How many edges of the n-dimensional Boolean hypercube can be sliced by a degree-d polynomial surface? This question can be equivalently stated as "What is the maximum average sensitivity of any degree-d polynomial threshold function?" In 1994 Gotsman and Linial posed this question and gave a conjectured answer: the symmetric function slicing the middle d layers of the Boolean hypercube has the highest average sensitivity of all degree-d polynomial threshold functions.
Computer Science and Discrete Mathematics (CSDM)
Is there a common explanation for 2SAT being solvable polynomial time, and Max2SAT being approximable to a 0.91 factor? More generally, it is natural to wonder what characterizes the complexity of exact constraint satisfaction problems (CSP) like 2SAT and what determines the approximation ratios for MaxCSPs like Max2SAT.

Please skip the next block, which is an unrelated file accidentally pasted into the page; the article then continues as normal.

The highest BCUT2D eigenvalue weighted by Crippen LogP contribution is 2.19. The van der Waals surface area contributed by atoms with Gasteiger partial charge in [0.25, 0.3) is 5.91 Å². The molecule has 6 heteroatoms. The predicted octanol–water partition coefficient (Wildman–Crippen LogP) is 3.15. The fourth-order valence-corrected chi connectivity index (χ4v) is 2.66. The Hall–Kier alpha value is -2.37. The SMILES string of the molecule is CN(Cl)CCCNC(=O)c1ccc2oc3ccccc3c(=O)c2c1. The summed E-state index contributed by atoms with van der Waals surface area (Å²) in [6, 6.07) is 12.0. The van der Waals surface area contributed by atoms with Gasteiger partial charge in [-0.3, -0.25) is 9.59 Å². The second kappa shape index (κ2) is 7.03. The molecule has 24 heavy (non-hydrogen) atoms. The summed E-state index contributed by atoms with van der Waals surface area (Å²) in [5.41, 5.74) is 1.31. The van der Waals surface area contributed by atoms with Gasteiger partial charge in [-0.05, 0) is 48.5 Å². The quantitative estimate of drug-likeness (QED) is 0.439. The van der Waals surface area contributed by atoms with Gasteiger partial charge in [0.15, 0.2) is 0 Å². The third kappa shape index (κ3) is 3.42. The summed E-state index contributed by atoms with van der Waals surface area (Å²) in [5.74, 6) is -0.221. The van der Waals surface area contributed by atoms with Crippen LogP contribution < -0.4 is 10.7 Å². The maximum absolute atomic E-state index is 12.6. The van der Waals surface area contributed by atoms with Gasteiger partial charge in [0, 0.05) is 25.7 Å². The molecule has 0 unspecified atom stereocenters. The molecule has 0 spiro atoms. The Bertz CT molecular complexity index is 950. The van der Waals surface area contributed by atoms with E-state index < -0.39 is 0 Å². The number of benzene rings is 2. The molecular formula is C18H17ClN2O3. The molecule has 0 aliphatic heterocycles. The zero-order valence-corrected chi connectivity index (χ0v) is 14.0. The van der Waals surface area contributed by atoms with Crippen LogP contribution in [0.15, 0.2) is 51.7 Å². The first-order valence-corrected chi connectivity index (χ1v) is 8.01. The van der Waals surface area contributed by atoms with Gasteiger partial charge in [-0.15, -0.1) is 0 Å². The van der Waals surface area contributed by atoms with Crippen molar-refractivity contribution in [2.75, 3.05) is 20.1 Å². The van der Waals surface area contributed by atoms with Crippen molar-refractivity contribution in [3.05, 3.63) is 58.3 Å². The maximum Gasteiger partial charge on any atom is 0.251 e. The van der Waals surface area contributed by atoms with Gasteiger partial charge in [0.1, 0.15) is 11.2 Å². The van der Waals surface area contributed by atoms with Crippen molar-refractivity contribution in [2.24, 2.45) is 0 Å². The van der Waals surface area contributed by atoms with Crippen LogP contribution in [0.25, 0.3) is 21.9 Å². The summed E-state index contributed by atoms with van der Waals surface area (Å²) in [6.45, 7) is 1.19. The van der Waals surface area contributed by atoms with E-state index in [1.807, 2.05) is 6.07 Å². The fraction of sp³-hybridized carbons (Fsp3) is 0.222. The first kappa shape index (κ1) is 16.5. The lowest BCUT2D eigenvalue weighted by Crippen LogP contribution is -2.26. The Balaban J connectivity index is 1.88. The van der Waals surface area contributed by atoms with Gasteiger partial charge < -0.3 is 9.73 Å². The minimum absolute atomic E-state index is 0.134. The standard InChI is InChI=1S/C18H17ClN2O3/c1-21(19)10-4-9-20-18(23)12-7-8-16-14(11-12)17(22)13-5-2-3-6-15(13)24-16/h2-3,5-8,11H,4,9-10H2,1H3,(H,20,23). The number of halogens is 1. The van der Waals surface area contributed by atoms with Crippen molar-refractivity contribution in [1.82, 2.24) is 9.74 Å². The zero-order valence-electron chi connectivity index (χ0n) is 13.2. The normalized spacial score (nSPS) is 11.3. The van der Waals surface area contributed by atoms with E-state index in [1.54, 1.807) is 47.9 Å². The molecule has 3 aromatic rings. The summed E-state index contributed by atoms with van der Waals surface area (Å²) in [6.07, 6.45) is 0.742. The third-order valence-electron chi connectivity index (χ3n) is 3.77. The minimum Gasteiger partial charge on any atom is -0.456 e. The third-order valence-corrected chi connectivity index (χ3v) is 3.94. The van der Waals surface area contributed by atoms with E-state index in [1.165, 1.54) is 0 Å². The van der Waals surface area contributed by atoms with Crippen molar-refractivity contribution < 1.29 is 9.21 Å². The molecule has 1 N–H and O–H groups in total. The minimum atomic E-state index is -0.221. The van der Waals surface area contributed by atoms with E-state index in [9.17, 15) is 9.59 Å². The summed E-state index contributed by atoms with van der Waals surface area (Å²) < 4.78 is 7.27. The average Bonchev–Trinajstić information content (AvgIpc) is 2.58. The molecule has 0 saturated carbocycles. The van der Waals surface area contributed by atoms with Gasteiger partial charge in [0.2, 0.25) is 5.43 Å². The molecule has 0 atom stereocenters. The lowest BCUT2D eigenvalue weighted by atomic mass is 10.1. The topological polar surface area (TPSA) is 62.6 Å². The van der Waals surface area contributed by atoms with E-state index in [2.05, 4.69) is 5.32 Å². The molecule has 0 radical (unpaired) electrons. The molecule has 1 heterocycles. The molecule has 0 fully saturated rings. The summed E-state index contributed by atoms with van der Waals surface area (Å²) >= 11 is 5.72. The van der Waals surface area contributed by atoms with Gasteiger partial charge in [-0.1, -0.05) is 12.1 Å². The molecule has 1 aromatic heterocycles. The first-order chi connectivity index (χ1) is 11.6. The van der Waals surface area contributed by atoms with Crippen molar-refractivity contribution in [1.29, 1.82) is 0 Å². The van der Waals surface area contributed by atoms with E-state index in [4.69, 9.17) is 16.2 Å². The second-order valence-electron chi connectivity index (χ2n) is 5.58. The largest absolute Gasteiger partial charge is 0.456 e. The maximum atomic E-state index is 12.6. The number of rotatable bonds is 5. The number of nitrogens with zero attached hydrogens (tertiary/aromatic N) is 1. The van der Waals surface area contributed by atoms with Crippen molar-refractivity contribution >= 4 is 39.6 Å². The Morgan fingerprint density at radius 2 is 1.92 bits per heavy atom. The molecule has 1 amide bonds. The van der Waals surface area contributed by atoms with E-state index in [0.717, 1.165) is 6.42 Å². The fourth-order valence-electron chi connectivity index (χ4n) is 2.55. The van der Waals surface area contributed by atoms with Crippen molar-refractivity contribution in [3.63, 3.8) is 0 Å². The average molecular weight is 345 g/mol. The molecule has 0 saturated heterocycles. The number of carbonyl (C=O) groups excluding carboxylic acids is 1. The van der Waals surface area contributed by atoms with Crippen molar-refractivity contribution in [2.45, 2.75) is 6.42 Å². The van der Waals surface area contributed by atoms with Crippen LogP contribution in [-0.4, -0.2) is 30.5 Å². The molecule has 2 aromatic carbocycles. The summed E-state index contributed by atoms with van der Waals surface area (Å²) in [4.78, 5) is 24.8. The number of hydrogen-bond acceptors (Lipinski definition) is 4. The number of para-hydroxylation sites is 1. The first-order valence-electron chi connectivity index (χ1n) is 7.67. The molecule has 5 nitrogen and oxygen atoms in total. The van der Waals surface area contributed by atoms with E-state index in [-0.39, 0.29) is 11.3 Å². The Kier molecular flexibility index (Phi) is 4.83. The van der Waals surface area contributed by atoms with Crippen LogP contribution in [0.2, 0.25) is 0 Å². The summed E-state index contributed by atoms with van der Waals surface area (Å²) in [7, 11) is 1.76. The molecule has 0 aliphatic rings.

Let η1, . . . , ηn be iid Bernoulli random variables, taking values 1, −1 with probability 1/2. Given a multiset V of n integers v1, . . . , vn, we define the concentration probability as ρ(V ) := supx P(v1η1 + · · · + vnηn = x).
Algorithms spend time on performing arithmetic computations, but often more on moving data, between the levels of a memory hierarchy and between parallel computing entities. Judging by the hardware evolution of the last few decades, the fraction of running time spent on communication is expected to increase, and with it - the demand for communication-avoiding algorithms. We use geometric, combinatorial, and algebraic ideas and techniques, some of which are known in the context of expander graphs, to construct provably communication-optimal algorithms.
We give an algorithmic proof of Forster's Theorem, a fundamental result in communication complexity. Our proof is based on a geometric notion we call radial isotropic position which is related to the well-known isotropic position of a set of vectors. We point out an efficient algorithm to compute the radial isotropic position of a given set of vectors when it exists.